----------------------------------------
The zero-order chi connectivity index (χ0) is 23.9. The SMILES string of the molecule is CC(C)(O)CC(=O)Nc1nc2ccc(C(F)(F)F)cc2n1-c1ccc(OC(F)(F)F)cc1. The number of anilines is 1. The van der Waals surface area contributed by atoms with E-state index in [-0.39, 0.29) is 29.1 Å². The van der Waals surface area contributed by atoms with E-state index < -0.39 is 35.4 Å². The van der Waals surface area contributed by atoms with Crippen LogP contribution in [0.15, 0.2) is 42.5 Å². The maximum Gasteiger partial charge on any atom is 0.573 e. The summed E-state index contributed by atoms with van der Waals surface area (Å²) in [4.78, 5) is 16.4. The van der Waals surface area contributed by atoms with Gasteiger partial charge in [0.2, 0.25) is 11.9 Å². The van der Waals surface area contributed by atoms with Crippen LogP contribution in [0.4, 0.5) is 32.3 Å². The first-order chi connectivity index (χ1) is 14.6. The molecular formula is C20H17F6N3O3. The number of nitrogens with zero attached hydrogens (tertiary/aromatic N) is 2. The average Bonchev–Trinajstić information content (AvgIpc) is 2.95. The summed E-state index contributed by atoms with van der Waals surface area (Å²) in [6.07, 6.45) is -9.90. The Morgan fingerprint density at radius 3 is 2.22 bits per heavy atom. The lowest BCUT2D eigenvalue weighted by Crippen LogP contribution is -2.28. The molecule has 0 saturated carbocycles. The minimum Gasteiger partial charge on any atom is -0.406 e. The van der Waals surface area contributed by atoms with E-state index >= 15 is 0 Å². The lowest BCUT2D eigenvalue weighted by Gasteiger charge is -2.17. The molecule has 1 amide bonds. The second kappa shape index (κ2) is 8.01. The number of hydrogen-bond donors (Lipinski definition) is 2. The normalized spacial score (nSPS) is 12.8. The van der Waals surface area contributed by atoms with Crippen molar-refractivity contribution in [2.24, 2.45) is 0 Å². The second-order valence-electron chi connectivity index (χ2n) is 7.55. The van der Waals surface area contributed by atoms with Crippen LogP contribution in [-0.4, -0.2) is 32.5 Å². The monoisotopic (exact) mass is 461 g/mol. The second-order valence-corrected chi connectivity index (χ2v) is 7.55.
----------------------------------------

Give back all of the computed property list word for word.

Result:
The zero-order chi connectivity index (χ0) is 23.9. The SMILES string of the molecule is CC(C)(O)CC(=O)Nc1nc2ccc(C(F)(F)F)cc2n1-c1ccc(OC(F)(F)F)cc1. The number of anilines is 1. The van der Waals surface area contributed by atoms with E-state index in [-0.39, 0.29) is 29.1 Å². The van der Waals surface area contributed by atoms with E-state index < -0.39 is 35.4 Å². The van der Waals surface area contributed by atoms with Crippen LogP contribution in [0.15, 0.2) is 42.5 Å². The maximum Gasteiger partial charge on any atom is 0.573 e. The summed E-state index contributed by atoms with van der Waals surface area (Å²) in [4.78, 5) is 16.4. The van der Waals surface area contributed by atoms with Gasteiger partial charge in [0.2, 0.25) is 11.9 Å². The van der Waals surface area contributed by atoms with Crippen LogP contribution in [0.4, 0.5) is 32.3 Å². The first-order chi connectivity index (χ1) is 14.6. The molecular formula is C20H17F6N3O3. The number of nitrogens with zero attached hydrogens (tertiary/aromatic N) is 2. The average Bonchev–Trinajstić information content (AvgIpc) is 2.95. The summed E-state index contributed by atoms with van der Waals surface area (Å²) in [6.07, 6.45) is -9.90. The Morgan fingerprint density at radius 3 is 2.22 bits per heavy atom. The lowest BCUT2D eigenvalue weighted by Crippen LogP contribution is -2.28. The molecule has 0 saturated carbocycles. The minimum Gasteiger partial charge on any atom is -0.406 e. The van der Waals surface area contributed by atoms with E-state index >= 15 is 0 Å². The lowest BCUT2D eigenvalue weighted by Gasteiger charge is -2.17. The molecule has 1 amide bonds. The second kappa shape index (κ2) is 8.01. The number of hydrogen-bond donors (Lipinski definition) is 2. The normalized spacial score (nSPS) is 12.8. The van der Waals surface area contributed by atoms with Crippen molar-refractivity contribution in [2.24, 2.45) is 0 Å². The second-order valence-electron chi connectivity index (χ2n) is 7.55. The van der Waals surface area contributed by atoms with Crippen LogP contribution in [-0.4, -0.2) is 32.5 Å². The monoisotopic (exact) mass is 461 g/mol. The second-order valence-corrected chi connectivity index (χ2v) is 7.55.